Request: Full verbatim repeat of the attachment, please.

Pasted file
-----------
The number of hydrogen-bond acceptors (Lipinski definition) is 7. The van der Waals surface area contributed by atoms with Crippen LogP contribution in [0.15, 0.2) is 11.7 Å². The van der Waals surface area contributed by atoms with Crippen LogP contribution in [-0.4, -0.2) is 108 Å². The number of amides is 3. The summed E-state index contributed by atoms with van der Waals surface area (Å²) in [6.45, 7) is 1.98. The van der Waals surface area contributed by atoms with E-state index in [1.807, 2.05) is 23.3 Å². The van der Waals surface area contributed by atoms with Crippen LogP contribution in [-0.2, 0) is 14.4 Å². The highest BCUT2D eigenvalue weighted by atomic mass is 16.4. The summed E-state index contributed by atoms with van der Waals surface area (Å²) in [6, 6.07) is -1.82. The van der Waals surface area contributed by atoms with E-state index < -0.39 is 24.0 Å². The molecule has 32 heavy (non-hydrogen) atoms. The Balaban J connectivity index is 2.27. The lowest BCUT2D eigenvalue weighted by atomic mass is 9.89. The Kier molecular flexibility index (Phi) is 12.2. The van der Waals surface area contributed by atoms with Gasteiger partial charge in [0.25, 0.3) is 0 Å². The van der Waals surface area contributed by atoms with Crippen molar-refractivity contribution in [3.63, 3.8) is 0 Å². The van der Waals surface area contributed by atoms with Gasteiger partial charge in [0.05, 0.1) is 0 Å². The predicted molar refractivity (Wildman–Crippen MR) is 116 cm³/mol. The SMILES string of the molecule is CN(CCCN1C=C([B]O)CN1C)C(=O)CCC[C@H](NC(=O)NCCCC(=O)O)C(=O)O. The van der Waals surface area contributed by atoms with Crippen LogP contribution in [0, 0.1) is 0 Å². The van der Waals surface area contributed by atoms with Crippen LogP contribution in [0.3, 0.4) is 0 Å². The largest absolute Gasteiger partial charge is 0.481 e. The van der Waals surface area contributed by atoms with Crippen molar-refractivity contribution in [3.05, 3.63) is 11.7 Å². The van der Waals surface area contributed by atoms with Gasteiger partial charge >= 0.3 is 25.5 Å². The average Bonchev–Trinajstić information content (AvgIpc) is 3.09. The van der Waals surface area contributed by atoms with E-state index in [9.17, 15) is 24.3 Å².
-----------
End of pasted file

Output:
The number of hydrogen-bond acceptors (Lipinski definition) is 7. The van der Waals surface area contributed by atoms with Crippen LogP contribution in [0.15, 0.2) is 11.7 Å². The van der Waals surface area contributed by atoms with Crippen LogP contribution in [-0.4, -0.2) is 108 Å². The number of amides is 3. The summed E-state index contributed by atoms with van der Waals surface area (Å²) in [6.45, 7) is 1.98. The van der Waals surface area contributed by atoms with E-state index in [1.807, 2.05) is 23.3 Å². The van der Waals surface area contributed by atoms with Crippen LogP contribution in [-0.2, 0) is 14.4 Å². The highest BCUT2D eigenvalue weighted by atomic mass is 16.4. The summed E-state index contributed by atoms with van der Waals surface area (Å²) in [6, 6.07) is -1.82. The van der Waals surface area contributed by atoms with E-state index < -0.39 is 24.0 Å². The molecule has 32 heavy (non-hydrogen) atoms. The Balaban J connectivity index is 2.27. The lowest BCUT2D eigenvalue weighted by atomic mass is 9.89. The Kier molecular flexibility index (Phi) is 12.2. The van der Waals surface area contributed by atoms with Gasteiger partial charge in [0.25, 0.3) is 0 Å². The van der Waals surface area contributed by atoms with Crippen molar-refractivity contribution in [3.63, 3.8) is 0 Å². The van der Waals surface area contributed by atoms with Gasteiger partial charge in [0.05, 0.1) is 0 Å². The predicted molar refractivity (Wildman–Crippen MR) is 116 cm³/mol. The SMILES string of the molecule is CN(CCCN1C=C([B]O)CN1C)C(=O)CCC[C@H](NC(=O)NCCCC(=O)O)C(=O)O. The van der Waals surface area contributed by atoms with Crippen LogP contribution in [0, 0.1) is 0 Å². The van der Waals surface area contributed by atoms with Crippen LogP contribution in [0.3, 0.4) is 0 Å². The largest absolute Gasteiger partial charge is 0.481 e. The van der Waals surface area contributed by atoms with Crippen molar-refractivity contribution in [3.05, 3.63) is 11.7 Å². The van der Waals surface area contributed by atoms with Gasteiger partial charge >= 0.3 is 25.5 Å². The average Bonchev–Trinajstić information content (AvgIpc) is 3.09. The van der Waals surface area contributed by atoms with E-state index in [9.17, 15) is 24.3 Å².